Fig 1: Overview of the development of the CRISPR systems and their applications. Source

Fig 2: The principle of SHERLOCK and DETECTR detection methods.
SHERLOCK is mainly an RNA detection tool and has been demonstrated to be useful in diagnostics such as Zika Virus detection at attomolar concentrations. In contrast, DETECTR is a DNA detection method and has been demonstrated to be useful in identifying HPV. HUDSON is not a detection method, but rather a processing protocol where the virus particles are lysed and heat treated to work directly with SHERLOCK without the need for separate processing of samples. HOLMES works very much similar to other techniques except that it uses Cas12b in a Loop-Mediated Isothermal Amplification methodology. Figure 2 gives a schematic summary of the working of SHERLOCK and DETECTR.

Feng Zhang, whose lab is involved in developing the SHERLOCK technology commented, "SHERLOCK provides an inexpensive, easy-to-use, and sensitive diagnostic method for detecting nucleic acid material — and that can mean a virus, tumour DNA, and many other targets. The SHERLOCK improvements now give us even more diagnostic information and put us closer to a tool that can be deployed in real-world applications. The technology demonstrates potential for many healthcare applications, including diagnosing infections in patients and detecting mutations that confer drug resistance or cause cancer, but it can also be used for industrial and agricultural applications where monitoring steps along the supply chain can reduce waste and improve safety".


Liu H, Wang L, Luo Y. Blossom of CRISPR technologies and applications in disease treatment. Synth Syst Biotechnol. 2018 Oct 22;3(4):217-228. Link

Myhrvold et al. Field-deployable viral diagnostics using CRISPR-Cas13. Science. 2018 Apr 27;360(6387):444-448. Link

Gootenberg et al. Nucleic acid detection with CRISPR-Cas13a/C2c2. Science. 2017 Apr 28;356(6336):438-442. Link

Friday, January 18, 2019

Mitochondria participates actively in Phagocytosis.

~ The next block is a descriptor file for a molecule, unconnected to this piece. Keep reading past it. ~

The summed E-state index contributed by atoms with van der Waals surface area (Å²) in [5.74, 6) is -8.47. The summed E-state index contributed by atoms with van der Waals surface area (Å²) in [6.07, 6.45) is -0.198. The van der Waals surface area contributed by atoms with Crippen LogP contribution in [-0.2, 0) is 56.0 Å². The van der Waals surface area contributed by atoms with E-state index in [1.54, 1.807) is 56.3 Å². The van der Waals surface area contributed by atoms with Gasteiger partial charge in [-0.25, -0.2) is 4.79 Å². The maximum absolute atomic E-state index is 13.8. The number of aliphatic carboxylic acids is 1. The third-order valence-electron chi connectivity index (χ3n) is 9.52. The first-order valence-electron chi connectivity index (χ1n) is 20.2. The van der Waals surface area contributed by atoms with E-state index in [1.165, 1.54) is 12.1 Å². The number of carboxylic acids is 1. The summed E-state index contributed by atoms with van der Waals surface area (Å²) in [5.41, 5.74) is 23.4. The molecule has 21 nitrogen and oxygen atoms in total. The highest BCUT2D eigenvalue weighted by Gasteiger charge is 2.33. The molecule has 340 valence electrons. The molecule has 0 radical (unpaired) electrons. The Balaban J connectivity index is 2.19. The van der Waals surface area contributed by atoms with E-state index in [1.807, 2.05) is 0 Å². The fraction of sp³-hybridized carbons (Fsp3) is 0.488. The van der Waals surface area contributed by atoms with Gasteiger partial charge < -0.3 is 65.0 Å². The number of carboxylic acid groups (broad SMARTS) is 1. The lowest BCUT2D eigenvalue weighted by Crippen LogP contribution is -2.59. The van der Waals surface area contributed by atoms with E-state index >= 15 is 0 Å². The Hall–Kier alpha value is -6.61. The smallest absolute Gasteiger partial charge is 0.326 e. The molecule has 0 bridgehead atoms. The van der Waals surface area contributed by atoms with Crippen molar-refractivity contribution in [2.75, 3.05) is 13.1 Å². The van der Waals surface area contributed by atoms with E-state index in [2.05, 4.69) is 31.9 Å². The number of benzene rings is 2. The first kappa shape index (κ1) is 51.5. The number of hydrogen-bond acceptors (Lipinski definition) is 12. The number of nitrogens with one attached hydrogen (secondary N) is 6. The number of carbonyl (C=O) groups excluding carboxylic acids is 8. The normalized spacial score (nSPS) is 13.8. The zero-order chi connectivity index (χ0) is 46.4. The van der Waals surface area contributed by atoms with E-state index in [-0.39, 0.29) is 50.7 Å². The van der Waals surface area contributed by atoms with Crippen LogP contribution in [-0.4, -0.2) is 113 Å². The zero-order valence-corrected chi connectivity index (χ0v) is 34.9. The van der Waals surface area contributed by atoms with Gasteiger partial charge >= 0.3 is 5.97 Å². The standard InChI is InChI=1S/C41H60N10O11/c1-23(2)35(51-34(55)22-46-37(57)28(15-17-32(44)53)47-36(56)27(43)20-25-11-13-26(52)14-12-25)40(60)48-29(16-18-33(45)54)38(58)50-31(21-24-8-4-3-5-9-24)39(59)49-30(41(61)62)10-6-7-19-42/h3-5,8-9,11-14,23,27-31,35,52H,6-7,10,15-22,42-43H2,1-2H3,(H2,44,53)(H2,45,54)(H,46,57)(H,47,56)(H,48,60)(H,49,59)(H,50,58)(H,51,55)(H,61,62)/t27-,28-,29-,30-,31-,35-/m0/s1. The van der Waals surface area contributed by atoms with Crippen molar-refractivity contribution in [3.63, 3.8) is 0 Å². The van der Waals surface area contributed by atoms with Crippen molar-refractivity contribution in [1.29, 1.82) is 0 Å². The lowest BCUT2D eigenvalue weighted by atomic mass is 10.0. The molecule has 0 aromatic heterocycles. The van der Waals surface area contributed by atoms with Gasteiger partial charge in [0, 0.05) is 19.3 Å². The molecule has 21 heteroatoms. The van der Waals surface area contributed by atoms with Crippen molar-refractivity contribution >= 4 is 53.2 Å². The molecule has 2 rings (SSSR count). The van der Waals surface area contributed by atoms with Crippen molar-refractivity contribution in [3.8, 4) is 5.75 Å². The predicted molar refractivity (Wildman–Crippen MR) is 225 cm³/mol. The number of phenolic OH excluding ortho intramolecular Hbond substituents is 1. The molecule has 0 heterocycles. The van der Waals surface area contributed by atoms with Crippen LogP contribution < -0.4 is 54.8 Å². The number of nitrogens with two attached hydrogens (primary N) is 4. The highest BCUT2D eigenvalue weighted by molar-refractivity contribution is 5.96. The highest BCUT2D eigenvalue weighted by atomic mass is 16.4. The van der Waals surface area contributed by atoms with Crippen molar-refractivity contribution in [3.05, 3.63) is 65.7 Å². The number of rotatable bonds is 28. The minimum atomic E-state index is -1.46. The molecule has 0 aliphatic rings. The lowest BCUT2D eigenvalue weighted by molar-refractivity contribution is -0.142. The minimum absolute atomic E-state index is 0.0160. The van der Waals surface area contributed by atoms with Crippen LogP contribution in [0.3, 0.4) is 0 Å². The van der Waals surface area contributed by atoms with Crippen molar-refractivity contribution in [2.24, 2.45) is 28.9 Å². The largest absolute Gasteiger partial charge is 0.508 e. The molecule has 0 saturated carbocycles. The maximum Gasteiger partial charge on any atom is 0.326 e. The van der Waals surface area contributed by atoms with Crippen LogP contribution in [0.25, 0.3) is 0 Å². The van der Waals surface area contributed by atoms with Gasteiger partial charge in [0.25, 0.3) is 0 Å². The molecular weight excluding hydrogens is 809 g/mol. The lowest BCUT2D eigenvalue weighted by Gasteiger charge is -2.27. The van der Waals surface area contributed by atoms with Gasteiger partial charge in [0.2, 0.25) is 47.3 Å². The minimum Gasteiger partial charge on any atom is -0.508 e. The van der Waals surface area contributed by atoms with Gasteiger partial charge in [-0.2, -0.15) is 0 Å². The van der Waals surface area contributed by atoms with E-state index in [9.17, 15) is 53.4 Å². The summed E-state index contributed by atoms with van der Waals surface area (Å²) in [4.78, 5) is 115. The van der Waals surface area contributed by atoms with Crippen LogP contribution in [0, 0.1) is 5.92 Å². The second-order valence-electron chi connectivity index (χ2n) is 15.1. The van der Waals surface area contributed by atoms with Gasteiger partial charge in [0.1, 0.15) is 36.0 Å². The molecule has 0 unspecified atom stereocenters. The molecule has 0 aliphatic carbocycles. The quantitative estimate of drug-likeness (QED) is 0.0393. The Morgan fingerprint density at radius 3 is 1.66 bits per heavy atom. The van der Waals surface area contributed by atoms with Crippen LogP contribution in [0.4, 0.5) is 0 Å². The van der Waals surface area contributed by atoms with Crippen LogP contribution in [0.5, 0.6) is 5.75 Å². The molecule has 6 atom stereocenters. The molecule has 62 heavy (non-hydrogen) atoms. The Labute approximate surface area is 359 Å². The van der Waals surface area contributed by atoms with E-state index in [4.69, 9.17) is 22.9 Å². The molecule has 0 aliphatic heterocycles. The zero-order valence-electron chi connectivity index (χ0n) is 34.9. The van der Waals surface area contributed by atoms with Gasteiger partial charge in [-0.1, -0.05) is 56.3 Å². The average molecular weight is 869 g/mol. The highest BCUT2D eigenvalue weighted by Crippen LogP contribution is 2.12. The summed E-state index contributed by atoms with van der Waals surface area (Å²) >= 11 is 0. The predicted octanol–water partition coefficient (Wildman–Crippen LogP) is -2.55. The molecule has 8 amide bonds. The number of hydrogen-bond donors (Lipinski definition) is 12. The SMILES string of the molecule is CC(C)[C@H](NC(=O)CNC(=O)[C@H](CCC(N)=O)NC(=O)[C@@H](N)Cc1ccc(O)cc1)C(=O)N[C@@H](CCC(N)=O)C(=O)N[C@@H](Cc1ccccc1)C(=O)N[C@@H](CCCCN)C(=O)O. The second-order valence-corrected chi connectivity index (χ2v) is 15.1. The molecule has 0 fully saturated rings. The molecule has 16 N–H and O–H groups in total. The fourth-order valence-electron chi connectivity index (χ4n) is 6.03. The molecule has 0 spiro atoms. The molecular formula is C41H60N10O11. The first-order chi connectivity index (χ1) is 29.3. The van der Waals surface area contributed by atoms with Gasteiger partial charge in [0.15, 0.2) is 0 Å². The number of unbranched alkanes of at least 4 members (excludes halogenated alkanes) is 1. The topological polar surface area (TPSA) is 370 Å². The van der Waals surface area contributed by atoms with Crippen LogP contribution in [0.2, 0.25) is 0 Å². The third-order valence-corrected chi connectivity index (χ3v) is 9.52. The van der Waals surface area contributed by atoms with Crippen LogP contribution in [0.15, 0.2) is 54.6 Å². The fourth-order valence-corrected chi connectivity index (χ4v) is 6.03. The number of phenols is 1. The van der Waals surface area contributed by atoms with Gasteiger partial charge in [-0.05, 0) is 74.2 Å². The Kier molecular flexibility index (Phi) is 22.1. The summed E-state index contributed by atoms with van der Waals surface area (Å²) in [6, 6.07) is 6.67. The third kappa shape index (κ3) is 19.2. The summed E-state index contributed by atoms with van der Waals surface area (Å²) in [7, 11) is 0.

Anyone who has studied biology knows about the process of phagocytosis. Phagocytosis, is a process by which a cell engulfs other cells or particles. In context with immune system, phagocyosis is an important mechanism in defense against many different microbes. In fact, the mechanism is so important that several pathogenic microbes have evolved and acquired specialised mechanism to evade killing by phagoctyosis.

Fig 1: Mechanisms of escaping Phagocytic killing
by Microbes. Source
There are basically two broad mechanisms of surviving phagocytosis. First, the microbe can completly evade being phagocytosed for example by using a capsule (Ex: S pneumoniae). Second, after being phagocytosed the microbe can survive being ripped off inside the phagosome either by inhibiting phagosome lysosome fusion (Ex: M tuberculosis), surviving inside phagolysosome (Ex: Coxiella burnetii) or escape from phagosome (Ex: Shigella species). Some microbes can even produce toxins that directly attack phagocytic cells (Ex: Leukocidins by S aureus).  Figure 1 is a summary of microbial tools that allows escape from being killed by phagocytosis.

Though the exact details of phagocytic killing vary, the prinicple is pretty much the same globally. For example, the WBC first attaches the bacteria to its cell wall through a receptor and then internalises the bacteria inside a vacuole (Phagosome). The phagosome then attaches with a lysosome which consists of several enzymes to form a phagolysosome. This process is called as maturation. Simultaneously, the phagolysosome is acidifed by the multi-subunit vacuolar ATPase (V-ATPase), which pumps hydrogen ions into the lysosomal compartment that activates the degradative enzymes of the lysosome. The internal of phagolysosome contains enzymes such as nucleases, proteases, lipases, glucosidase etc which aids in digestion of its content. Figure 2, provides the major steps involved in phagocytosis and autophagy.